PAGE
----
To better understand the biological basis for the heterogeneity of 5-ALA-induced PpIX fluorescence in GBM, both fluorescent and nonfluorescent GBM specimens were collected from surgical patients undergoing 5-ALA-induced PpIX fluorescence–guided surgery following our previously published methodology.35,37,40 Tissue specimens were examined using microarray technology (Fig. 1). Both fluorescent and nonfluorescent specimens represented viable tissue with similar histological appearance (Fig. 2). Specimens with large areas of necrosis were excluded from analysis. As would be expected, microarray expression profiles of high-grade glioma specimens were associated with poor patient survival regardless of their fluorescence status (Fig. 3). We derived a signature of fluorescence and a signature of nonfluorescence utilizing the most upregulated genes in fluorescent and nonfluorescent samples, respectively, as described in Methods. We then used these molecular signatures to derive fluorescence and nonfluorescence “scores” for each of the patients diagnosed with GBM in TCGA database as we have previously reported.1 We found that both signatures were associated with decreased survival in TCGA patients (Fig. 3A and B) without a significant overall survival difference between fluorescence groups (Fig. 3C). These observations are consistent with the fact that fluorescent and nonfluorescent GBM specimens in this study were extracted from tumor regions of equivalent pathologic grade (Fig. 2).

The gene expression profiles from fluorescent and nonfluorescent GBM specimens were markedly different (Fig. 4, Supplementary Tables 1 and 2). Tissue with visible fluorescence expressed higher levels of genes such as IGFBP2, CHI3L1, COL4A1, and VGF that are associated with growth, survival, or angiogenesis (Fig. 4A and B).7,14,43,46 In contrast, nonfluorescent samples expressed genes associated with mature cells of the central nervous system such as MOBP, MAL, and OPALIN (Fig. 4A and C).4,9,11 Importantly, expression of genes in the PpIX biosynthetic pathway between fluorescent and nonfluorescent GBM samples was not significantly different (Supplementary Table 3).

FIG. 4.
FIG. 4.

Intraoperative 5-ALA-induced fluorescence is associated with a distinct mRNA expression profile in human GBM specimens. A: Volcano plot of differentially expressed genes in fluorescent GBM specimens in comparison with nonfluorescent GBM specimens expressed as log2 fold change. Green dots represent genes whose log2 fold change values are at least 2 with a statistical significance of p < 0.02. Red dots represent genes whose log2 fold change values have a statistical significance of p < 0.05. Orange dots represent genes whose log2 fold change values have a statistical significance of 0.05 < p < 0.1. Black dots represent genes whose log2 fold change values have a statistical significance of p < 0.1. B: The 30 most highly expressed genes in fluorescent human GBM specimens when compared with nonfluorescent human GBM specimens. Data represent the log2 fold change of fluorescent GBM specimens (n = 9) relative to nonfluorescent specimens (n = 9) ± SEM. C: The 30 most highly expressed genes in nonfluorescent human GBM specimens when compared with the gene expression found in fluorescent human GBM specimens. Data represent the log2 fold change of nonfluorescent GBM specimens (n = 9) relative to fluorescent specimens (n = 9) ± SEM. D: The top 10 cellular functions associated with genes significantly upregulated (p < 0.05) in fluorescent GBM specimens when compared with nonfluorescent GBM specimens as determined by IPA.18 E: Top 10 cellular functions associated with genes significantly upregulated (p < 0.05) in nonfluorescent GBM specimens when compared with fluorescent GBM specimens as determined by IPA.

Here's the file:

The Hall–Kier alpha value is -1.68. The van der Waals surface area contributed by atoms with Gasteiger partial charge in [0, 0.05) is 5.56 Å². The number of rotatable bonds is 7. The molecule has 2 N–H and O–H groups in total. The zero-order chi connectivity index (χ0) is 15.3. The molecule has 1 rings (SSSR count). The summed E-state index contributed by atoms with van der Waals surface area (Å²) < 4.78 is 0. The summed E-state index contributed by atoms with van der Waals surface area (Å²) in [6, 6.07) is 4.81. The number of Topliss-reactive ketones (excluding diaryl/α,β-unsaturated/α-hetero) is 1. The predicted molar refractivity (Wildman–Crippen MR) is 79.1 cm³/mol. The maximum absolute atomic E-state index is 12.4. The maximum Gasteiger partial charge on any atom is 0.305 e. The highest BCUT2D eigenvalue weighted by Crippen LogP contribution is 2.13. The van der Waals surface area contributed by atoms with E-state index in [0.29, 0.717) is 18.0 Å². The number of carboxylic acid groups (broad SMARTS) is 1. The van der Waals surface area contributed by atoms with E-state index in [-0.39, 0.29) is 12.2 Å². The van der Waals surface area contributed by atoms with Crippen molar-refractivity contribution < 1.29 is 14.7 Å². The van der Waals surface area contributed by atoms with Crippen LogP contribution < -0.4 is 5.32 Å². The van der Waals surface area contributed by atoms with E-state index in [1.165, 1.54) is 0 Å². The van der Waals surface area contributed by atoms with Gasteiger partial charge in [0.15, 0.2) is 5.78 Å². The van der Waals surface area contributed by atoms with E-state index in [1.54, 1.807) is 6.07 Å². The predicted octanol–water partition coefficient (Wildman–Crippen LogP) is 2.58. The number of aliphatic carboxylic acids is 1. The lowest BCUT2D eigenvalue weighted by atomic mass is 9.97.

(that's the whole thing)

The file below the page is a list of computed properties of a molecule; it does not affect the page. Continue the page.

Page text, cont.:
IPA and GSEA of the gene expression patterns from fluorescent and nonfluorescent GBM specimens revealed that they were associated with distinct cellular functions and biological pathways (Fig. 4D and E, Supplementary Fig. 1A–F).18,32 Interestingly, nonfluorescent GBM specimens expressed genes associated with IPA cellular functions characteristic of the neural subtype of GBM such as neural development, neuritogenesis, and neurotransmission (Fig. 4E).42 Consistent with this finding, the gene expression profile of nonfluorescent GBM specimens was also enriched for genes associated with GO pathways such as neuron projection development and synaptic transmission (Supplementary Fig. 1D and F).3,18 The neural subtype of GBM is the subtype that has a gene expression pattern most similar to the pattern observed in normal brain tissue such as mature neurons and oligodendrocytes.42

The gene expression profile of fluorescent GBM specimens, however, was not enriched for genes associated with any one specific molecular subgroup of GBM42 (Fig. 4D, Supplementary Fig. 1A–C). The fluorescent specimens expressed genes associated with cellular functions shared by all subgroups of GBM such as proliferation, survival, and invasion (Fig. 4D). Similarly, GSEA revealed that the gene expression profile of fluorescent specimens was enriched for genes in GO and BIOCARTA pathways characteristic of the proneural, mesenchymal, and classical subtypes of GBM such as NF-κB signaling, TNFR1 signaling, and Notch signaling (Supplementary Fig. 1A–C).3,8,12,24,26,42 Together, these data demonstrate that fluorescent and nonfluorescent specimens have markedly distinct genetic profiles.